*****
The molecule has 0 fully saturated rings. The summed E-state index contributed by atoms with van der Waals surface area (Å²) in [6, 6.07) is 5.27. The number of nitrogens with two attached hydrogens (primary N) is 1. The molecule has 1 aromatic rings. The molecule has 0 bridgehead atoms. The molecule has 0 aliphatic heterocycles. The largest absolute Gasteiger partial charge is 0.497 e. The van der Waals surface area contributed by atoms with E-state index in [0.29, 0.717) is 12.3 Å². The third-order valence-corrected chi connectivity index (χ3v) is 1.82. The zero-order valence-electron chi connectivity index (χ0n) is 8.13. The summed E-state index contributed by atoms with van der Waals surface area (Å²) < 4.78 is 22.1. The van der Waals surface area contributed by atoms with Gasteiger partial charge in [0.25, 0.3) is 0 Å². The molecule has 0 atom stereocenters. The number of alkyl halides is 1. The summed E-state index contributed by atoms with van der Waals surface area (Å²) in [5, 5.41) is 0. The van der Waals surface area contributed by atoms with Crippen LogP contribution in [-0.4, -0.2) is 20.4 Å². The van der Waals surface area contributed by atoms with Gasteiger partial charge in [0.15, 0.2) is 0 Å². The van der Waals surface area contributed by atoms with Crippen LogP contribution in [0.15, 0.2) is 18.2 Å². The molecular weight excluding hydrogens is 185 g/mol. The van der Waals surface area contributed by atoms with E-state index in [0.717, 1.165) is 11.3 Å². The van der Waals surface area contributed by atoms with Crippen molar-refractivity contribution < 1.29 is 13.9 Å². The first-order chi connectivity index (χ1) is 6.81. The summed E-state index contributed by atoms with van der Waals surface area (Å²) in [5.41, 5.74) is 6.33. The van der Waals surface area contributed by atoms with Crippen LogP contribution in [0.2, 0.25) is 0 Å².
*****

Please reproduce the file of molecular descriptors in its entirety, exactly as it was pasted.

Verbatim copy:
The molecule has 0 fully saturated rings. The summed E-state index contributed by atoms with van der Waals surface area (Å²) in [6, 6.07) is 5.27. The number of nitrogens with two attached hydrogens (primary N) is 1. The molecule has 1 aromatic rings. The molecule has 0 bridgehead atoms. The molecule has 0 aliphatic heterocycles. The largest absolute Gasteiger partial charge is 0.497 e. The van der Waals surface area contributed by atoms with E-state index in [0.29, 0.717) is 12.3 Å². The third-order valence-corrected chi connectivity index (χ3v) is 1.82. The zero-order valence-electron chi connectivity index (χ0n) is 8.13. The summed E-state index contributed by atoms with van der Waals surface area (Å²) < 4.78 is 22.1. The van der Waals surface area contributed by atoms with Gasteiger partial charge in [0.25, 0.3) is 0 Å². The molecule has 0 atom stereocenters. The number of alkyl halides is 1. The summed E-state index contributed by atoms with van der Waals surface area (Å²) in [5, 5.41) is 0. The van der Waals surface area contributed by atoms with Crippen LogP contribution in [-0.4, -0.2) is 20.4 Å². The van der Waals surface area contributed by atoms with Gasteiger partial charge in [0.15, 0.2) is 0 Å². The van der Waals surface area contributed by atoms with Crippen LogP contribution in [0.15, 0.2) is 18.2 Å². The molecular weight excluding hydrogens is 185 g/mol. The van der Waals surface area contributed by atoms with E-state index in [0.717, 1.165) is 11.3 Å². The van der Waals surface area contributed by atoms with Crippen molar-refractivity contribution < 1.29 is 13.9 Å². The first-order chi connectivity index (χ1) is 6.81. The summed E-state index contributed by atoms with van der Waals surface area (Å²) in [5.41, 5.74) is 6.33. The van der Waals surface area contributed by atoms with Crippen LogP contribution in [0.2, 0.25) is 0 Å².